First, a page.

Tanz-Review: Antigone, Interrupted, Edinburgh, Traverse, Four Stars


Dance Dancing

Antigone, disrupted

From Traverse, Edinburgh

Brennan Mary

Four Sterne Stars

For Antigone or artist Solène Weinachter, it looks and sounds like there is no escape because we, the audience, have circled the playing area and are within sight of the action. The riveting, emotional solo of Weinachter has a relatable shadow on this occasion: BSL interpreter Yvonne Strain is also in the circle, her gestures of sporadic spoken text visibly echoing the self-sacrificing determination of Antigone and the holistic immersion of Weinachter in the struggle between conscientious objector and despotic state.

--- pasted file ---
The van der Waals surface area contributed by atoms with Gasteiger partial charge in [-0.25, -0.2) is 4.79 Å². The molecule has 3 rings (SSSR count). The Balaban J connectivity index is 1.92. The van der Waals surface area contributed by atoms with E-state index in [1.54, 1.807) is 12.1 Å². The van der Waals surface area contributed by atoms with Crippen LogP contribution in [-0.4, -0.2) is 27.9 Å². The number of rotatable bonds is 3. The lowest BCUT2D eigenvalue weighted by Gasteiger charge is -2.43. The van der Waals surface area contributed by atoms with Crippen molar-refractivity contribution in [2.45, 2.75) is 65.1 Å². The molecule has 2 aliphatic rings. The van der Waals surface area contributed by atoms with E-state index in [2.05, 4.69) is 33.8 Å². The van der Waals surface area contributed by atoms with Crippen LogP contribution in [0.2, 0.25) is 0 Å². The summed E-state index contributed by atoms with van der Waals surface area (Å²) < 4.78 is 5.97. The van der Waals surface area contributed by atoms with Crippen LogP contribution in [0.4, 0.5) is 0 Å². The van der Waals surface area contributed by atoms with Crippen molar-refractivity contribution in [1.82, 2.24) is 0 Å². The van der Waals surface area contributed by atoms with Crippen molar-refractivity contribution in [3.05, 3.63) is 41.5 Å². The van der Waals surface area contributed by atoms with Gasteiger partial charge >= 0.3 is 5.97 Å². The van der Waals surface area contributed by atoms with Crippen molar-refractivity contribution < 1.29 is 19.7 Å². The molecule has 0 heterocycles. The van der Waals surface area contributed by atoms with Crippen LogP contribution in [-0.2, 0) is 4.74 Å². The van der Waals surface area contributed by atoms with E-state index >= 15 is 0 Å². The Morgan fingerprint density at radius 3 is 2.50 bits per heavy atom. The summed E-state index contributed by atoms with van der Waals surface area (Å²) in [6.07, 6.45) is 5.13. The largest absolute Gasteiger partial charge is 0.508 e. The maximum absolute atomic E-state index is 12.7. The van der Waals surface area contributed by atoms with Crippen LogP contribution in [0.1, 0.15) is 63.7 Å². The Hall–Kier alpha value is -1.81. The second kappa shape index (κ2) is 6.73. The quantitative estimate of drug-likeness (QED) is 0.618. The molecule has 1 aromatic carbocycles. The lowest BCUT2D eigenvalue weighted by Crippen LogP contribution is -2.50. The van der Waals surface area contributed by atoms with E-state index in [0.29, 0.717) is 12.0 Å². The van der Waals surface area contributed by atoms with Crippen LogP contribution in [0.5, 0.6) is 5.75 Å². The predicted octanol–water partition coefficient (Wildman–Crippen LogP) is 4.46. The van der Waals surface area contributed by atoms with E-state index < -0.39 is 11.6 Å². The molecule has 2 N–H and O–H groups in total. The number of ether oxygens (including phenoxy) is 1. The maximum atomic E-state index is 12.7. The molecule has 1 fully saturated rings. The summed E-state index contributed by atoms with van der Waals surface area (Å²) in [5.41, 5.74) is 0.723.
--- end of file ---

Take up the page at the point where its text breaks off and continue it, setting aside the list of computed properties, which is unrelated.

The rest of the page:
The inspiration for the piece – Joan Clevillé’s first choreography as the new artistic director of the Scottish Dance Theatre – is a Greek tragedy. The story of Sophocles, however, is swirled with new texts linking the resistance of Antigone to a tyrant with those who support democracy in our own time. Weinachter plays complex and contradictory characters, inserting personal asides humorously, her French accent adding its own musicality to the soundscapes of Luke Sutherland, and she not only tells this story – she puts shattering flesh on her bones. The body of her dancer becomes a vibrant outlet for the inner chaos of young Antigone, whose limbs arch and write in sorrow and desperation before defying the dictates of her uncle, King Creon, by burying her dead brother and being buried alive, shoulders back, head high. The dance of Weinachter has a remarkable chameleon-like quality, an ability to express complex thoughts and emotions through movement nuances – in fact, she just won the Critics’ Circle National Dance Award in a Lost Dog production for Outstanding Female Performance (modern). Her previous collaborations with Cleville have built a genuine friendship between them, a shared confidence and respect that is willing to take chances in a tough job such as Antigone, Interrupted, to add depth and sense. This piece is a beautifully daring start to Cleville’s direction of the SDT, with atmospheric mood changes in the lighting (by Emma Jones) and an eerie, repetitive chorus by Sutherland.


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